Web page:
Hundred-word Reviews for Nov./Dec. 2016, Part 3 of 10

Five more quick reviews of archival/reissue material. Three of today’s five are from Grammy-award winning label Omnivore Recordings. One of these days I’ll write liner notes for one of their fine releases; I just know it. Meantime, I’ll review the ones that I dig (which, as it happens, is nearly all of ’em).


The Beach Boys – Becoming the Beach Boys: The Complete Hite & Dorinda Morgan Sessions
Back in the 1990s, tape/CDR trading was a big thing among hardcore music fiends. We collectors shared live and/or unreleased material from their favorite artists. And among the most interesting items were studio sessions from the likes of the Beatles and Beach Boys. What we have here on this 2CD set is legitimate release of the very earliest recordings made by the Beach Boys. Unadorned, warts and all multiple takes of nine songs fill the discs. What’s inescapable is the innocence, fun and – it must be said – musical/vocal skills of the band (even the widely detested Mike Love).


The Rave-Ups – Town + Country
Some people look at and listen to John Cougar Mellencamp (or god forbid, New Jersey’s Bon Jovi) and see American heartland music. Fair enough, I guess, but Pittsburgh’s Rave-Ups were a strong contender for that tag, too. A bit less countrified than Long Ryders or Jason & the Scorchers, the group made a very enduring record with Town + Country. Leader Jimmy Podrasky was an evocative, spellbinding and articulate songwriter; his liner note essay for this 30th anniversary reissue makes that even clearer. The reissue generously more than doubles the disc’s original length by adding unreleased live and studio tracks.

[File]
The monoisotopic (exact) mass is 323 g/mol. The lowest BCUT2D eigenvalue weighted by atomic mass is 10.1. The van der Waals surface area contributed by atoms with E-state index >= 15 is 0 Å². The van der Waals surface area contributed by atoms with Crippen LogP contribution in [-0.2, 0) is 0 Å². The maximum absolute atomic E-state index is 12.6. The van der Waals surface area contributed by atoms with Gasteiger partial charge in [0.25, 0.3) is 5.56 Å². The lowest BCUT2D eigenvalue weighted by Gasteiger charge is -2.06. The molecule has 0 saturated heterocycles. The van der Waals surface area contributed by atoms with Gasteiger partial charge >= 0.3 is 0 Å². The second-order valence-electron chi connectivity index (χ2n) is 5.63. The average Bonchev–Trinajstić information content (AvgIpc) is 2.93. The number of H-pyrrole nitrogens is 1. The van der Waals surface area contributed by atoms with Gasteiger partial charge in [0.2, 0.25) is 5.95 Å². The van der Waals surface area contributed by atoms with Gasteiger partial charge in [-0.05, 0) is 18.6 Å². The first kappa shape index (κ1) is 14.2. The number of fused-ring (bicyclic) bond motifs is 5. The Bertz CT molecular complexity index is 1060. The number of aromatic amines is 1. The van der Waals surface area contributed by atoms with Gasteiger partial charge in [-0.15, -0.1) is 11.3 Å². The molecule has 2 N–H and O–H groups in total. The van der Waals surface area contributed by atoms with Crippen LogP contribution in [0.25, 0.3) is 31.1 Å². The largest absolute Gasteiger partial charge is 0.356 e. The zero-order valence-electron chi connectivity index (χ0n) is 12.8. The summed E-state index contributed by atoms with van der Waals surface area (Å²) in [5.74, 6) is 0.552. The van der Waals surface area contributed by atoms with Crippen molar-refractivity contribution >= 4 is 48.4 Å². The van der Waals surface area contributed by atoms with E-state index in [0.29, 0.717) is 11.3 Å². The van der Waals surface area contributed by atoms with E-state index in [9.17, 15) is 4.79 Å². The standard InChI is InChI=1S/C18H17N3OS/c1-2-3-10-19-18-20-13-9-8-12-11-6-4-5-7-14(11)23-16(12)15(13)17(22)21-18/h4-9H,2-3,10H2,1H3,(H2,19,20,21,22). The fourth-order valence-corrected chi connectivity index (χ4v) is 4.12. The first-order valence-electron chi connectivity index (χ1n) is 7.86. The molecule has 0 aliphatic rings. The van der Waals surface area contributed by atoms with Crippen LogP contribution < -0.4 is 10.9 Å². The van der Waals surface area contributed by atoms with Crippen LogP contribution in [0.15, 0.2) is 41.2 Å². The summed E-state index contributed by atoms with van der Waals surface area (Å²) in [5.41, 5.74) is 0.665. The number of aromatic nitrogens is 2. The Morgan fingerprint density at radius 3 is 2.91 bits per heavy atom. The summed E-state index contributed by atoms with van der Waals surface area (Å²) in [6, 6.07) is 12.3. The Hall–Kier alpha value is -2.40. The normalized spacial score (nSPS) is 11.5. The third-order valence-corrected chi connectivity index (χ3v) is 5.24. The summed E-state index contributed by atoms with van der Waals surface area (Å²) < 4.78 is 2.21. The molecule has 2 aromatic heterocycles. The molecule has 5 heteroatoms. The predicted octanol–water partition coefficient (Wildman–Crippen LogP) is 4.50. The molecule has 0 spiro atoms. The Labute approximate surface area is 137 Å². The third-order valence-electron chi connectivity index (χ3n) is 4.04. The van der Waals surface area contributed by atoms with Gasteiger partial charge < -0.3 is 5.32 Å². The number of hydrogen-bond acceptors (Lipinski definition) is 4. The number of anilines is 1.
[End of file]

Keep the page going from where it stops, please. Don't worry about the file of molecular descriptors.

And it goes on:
The Connells – Stone Cold Yesterday: Best of the Connells
Here’s another underrated act from the 1980s. This 16-track collection features songs from the Connells. Arising out of the same fertile Southeastern USA musical ground that gave rise to Let’s Active, the dB’s and R.E.M., Raleigh, North Carolina-based Connells were perhaps a bit less quirky or distinctive. But they wrote solid tunes, and played them in a winning powerpop style that seems to have been an influence on later bands like Gin Blossoms. “Stone Cold Yesterday” and the wistful “’74 – ’75” are the group’s most well-known songs, but the other tracks here are good as well. Check it out.


The Heaters – American Dream: The Portastudio Recordings
I had never heard of the Heaters. So I looked ’em up, and found their web site (which hasn’t been updated in about 7 years). But it had a really good history of the band by famous artist William Stout, one that told their story of mistakes and missed opportunities. This collection predates their non-fame, but it’s amazing. Combine Phil Spector-styled girl groups with the sass and no-b.s. attitude of the 80s, and record it all superbly on cassette, and you have this collection. “10,000 Roses” is a lost classic to rival anything Mary Weiss ever did; that’s saying something.


Arjen Anthony Lucassen – Strange Hobby
The hype around this album elicited eye-rolls here at Musoscribe HQ: as the story goes, this collection of classic ’60s covers was released in 1996, but without crediting the artist (Oooh! Mysterious!). Now Strange Hobby is reissued with Lucassen’s name on the spine, so hey: mystery solved. He’s a Dutch prog/metal artist involved with Ayreon, a band with an entry on Prog Archives. These songs are anything but metal; they’re (uh-oh) updated covers of psych and pop tunes that – if you’re a reader of this blog – you probably dig. Such busman’s holidays are wholly unnecessary, but fun nonetheless.